Canadian researchers say patients with spinal cord injuries have a higher risk of heart disease and stroke, similar to that of smokers, diabetics and the obese.
The risk of cardiovascular disease was nearly 3 times higher for spinal cord patients, according to a study published in the journal Neurology. The risk of stroke was almost 4 times higher.
“To put these values into context, the heightened odds ratios reported here are similar in magnitude to the estimated odds ratios in the general population for the relationship between smoking and myocardial infarction (heart attack),” wrote lead author Jacquelyn Cragg of the University of British Columbia.
Cragg and her colleagues studied health data from over 60,000 people who participated in the 2010 Canadian Community Health Survey.
From that sample, they identified 354 people who reported having both a spinal cord injury and a stroke, and 356 people who had a spinal cord injury and cardiovascular disease.
While the research did not establish a cause for the higher risk profile, the authors noted that spine injuries can increase several risk factors for cardiovascular disease, such as physical inactivity, high blood pressure, and chronic inflammation.
“I do know that inactivity and pain cause heart problems, as I am having problems with that at the moment,” said Walt Davis, who has suffered from back pain for 30 years and is a patient advocate for the Arachnoiditis Society for Awareness and Prevention (ASAP).
Davis says the study’s findings are no surprise to him.
“High levels of pain have been proven without question to elevate the heart rate to near stroke levels. Neuropathic pain that is hard to control is the main culprit. There is much debate over metabolic disease, but a chronic pain patient is more likely to have this disease due to being overweight from medications and a decrease in activity,” Davis said.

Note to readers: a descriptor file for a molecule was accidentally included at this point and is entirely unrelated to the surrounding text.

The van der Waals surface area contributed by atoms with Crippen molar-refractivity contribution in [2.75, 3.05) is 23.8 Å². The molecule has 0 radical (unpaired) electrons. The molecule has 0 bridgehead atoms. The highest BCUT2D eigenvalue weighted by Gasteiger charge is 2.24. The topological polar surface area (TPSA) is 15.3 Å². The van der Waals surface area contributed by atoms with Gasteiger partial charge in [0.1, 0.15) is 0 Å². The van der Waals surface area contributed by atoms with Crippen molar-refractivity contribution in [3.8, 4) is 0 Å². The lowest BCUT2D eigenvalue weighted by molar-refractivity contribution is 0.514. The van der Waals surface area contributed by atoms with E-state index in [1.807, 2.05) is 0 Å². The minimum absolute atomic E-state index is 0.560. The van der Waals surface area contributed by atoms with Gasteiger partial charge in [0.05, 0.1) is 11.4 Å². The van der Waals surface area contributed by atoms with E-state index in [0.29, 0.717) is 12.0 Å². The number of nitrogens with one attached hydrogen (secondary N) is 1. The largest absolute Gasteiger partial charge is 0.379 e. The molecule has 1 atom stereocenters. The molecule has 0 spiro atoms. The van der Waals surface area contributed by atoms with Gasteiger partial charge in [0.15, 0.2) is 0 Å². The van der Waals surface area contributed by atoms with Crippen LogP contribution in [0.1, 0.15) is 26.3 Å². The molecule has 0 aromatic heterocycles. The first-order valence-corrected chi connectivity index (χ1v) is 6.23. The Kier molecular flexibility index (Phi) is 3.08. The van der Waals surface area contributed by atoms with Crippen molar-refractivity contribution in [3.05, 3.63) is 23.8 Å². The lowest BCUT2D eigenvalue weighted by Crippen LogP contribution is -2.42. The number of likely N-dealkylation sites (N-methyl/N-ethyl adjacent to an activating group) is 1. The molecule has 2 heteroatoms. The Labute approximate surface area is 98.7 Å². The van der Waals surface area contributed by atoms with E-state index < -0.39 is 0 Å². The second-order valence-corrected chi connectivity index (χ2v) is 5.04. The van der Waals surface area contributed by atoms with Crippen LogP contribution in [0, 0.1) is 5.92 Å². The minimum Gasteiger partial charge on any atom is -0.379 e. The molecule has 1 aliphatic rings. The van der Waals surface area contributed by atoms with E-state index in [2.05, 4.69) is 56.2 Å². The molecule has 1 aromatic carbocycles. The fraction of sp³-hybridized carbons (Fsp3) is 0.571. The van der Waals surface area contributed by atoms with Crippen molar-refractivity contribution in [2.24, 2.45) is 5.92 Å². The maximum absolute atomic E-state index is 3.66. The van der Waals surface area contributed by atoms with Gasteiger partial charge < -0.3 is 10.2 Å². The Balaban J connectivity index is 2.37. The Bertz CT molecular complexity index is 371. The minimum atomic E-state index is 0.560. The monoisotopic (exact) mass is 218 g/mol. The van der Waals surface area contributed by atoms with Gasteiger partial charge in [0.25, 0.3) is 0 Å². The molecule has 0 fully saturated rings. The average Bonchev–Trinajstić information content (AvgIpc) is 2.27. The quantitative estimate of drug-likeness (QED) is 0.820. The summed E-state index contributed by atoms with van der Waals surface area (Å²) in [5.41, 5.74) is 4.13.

Patients with back pain are usually treated with anti-inflammatory drugs, painkillers or physical therapy. But if symptoms persist, an epidural steroid injection or surgery is often prescribed to alleviate pain, which can lead to further complications. One of the most severe is arachnoiditis, an inflammation in the membrane that surrounds the spinal cord.
“If a spinal cord injury leads to arachnoiditis or another intractable pain condition, the effects on the body if the pain is improperly treated can shorten the lifespan up to 12 years or more,” says Dawn Gonzalez, whose spine was damaged by an epidural during child birth.
Like Davis, Gonzalez now suffers from arachnoiditis and is an advocate for ASAP.
“With the situation we have today where doctors are less willing to treat this type of pain properly with opioid therapy due to rules and regulations from the DEA, we are going to see a huge rise in not only cardiovascular issues in these patients, but suicides,” Gonzales said in an email to National Pain Report.
“Arachnoiditis leaves the patient’s body in constant stress and turmoil. Several of our patients have been hospitalized with undertreated pain due to the stress response in their body that leaves them in cardiac distress, with stroke-level blood pressure levels and heart rates. What many doctors don’t realize is that undertreated intractable or chronic pain can be very, very deadly.”
But pain relieving drugs carry risks of their own. Several recent studies have linked serious health problems to non-steroidal anti-inflammatory drugs (NSAIDs) and other over-the-counter painkillers.
A Dutch study found that one out of eight patients who use NSAIDs were at high risk of internal bleeding, peptic ulcer, high blood pressure or heart failure.
Another study, a review of nearly 650 clinical trials involving more than 353,000 patients, found that high doses of NSAIDs doubled the risk for heart failure.
European and Canadian health officials have also warned people with heart or circulatory problems not to use the pain reliever diclofenac. Although not widely sold in the U.S., diclofenac is the most popular NSAID in the world, outselling ibuprofen and naproxen.